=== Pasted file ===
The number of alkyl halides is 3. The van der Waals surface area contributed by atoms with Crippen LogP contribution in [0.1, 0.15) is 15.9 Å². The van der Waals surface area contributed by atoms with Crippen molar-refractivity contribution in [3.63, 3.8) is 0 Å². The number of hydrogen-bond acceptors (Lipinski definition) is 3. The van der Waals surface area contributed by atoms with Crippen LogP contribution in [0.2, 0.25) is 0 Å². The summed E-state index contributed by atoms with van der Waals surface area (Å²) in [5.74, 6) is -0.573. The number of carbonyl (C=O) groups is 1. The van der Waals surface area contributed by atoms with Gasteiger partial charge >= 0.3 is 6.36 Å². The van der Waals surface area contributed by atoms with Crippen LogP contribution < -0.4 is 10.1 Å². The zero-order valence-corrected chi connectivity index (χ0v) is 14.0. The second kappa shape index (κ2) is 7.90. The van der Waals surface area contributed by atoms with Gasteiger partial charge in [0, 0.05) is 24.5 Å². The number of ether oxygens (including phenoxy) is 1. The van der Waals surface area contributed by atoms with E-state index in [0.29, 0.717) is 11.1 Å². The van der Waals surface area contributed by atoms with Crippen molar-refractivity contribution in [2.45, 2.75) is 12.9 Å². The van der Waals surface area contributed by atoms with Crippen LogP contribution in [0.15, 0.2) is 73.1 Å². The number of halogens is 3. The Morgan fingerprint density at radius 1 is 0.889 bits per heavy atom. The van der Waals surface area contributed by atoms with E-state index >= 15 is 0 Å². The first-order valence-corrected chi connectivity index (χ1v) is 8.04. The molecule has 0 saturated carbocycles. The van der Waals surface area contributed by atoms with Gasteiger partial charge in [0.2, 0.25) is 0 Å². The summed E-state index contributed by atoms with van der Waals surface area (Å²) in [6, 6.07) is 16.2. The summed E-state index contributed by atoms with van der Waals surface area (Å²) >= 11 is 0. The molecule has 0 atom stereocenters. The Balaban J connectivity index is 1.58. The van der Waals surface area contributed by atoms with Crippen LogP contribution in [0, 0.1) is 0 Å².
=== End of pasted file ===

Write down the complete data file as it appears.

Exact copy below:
The number of alkyl halides is 3. The van der Waals surface area contributed by atoms with Crippen LogP contribution in [0.1, 0.15) is 15.9 Å². The van der Waals surface area contributed by atoms with Crippen molar-refractivity contribution in [3.63, 3.8) is 0 Å². The number of hydrogen-bond acceptors (Lipinski definition) is 3. The van der Waals surface area contributed by atoms with Crippen LogP contribution in [0.2, 0.25) is 0 Å². The summed E-state index contributed by atoms with van der Waals surface area (Å²) in [5.74, 6) is -0.573. The number of carbonyl (C=O) groups is 1. The van der Waals surface area contributed by atoms with Gasteiger partial charge >= 0.3 is 6.36 Å². The van der Waals surface area contributed by atoms with Crippen LogP contribution < -0.4 is 10.1 Å². The zero-order valence-corrected chi connectivity index (χ0v) is 14.0. The second kappa shape index (κ2) is 7.90. The van der Waals surface area contributed by atoms with Gasteiger partial charge in [0, 0.05) is 24.5 Å². The number of ether oxygens (including phenoxy) is 1. The van der Waals surface area contributed by atoms with E-state index in [0.29, 0.717) is 11.1 Å². The van der Waals surface area contributed by atoms with Crippen molar-refractivity contribution in [2.45, 2.75) is 12.9 Å². The van der Waals surface area contributed by atoms with Crippen LogP contribution in [0.15, 0.2) is 73.1 Å². The number of halogens is 3. The Morgan fingerprint density at radius 1 is 0.889 bits per heavy atom. The van der Waals surface area contributed by atoms with E-state index >= 15 is 0 Å². The first-order valence-corrected chi connectivity index (χ1v) is 8.04. The molecule has 0 saturated carbocycles. The van der Waals surface area contributed by atoms with Gasteiger partial charge in [0.2, 0.25) is 0 Å². The summed E-state index contributed by atoms with van der Waals surface area (Å²) in [6, 6.07) is 16.2. The summed E-state index contributed by atoms with van der Waals surface area (Å²) >= 11 is 0. The molecule has 0 atom stereocenters. The Balaban J connectivity index is 1.58. The van der Waals surface area contributed by atoms with Crippen LogP contribution in [0, 0.1) is 0 Å².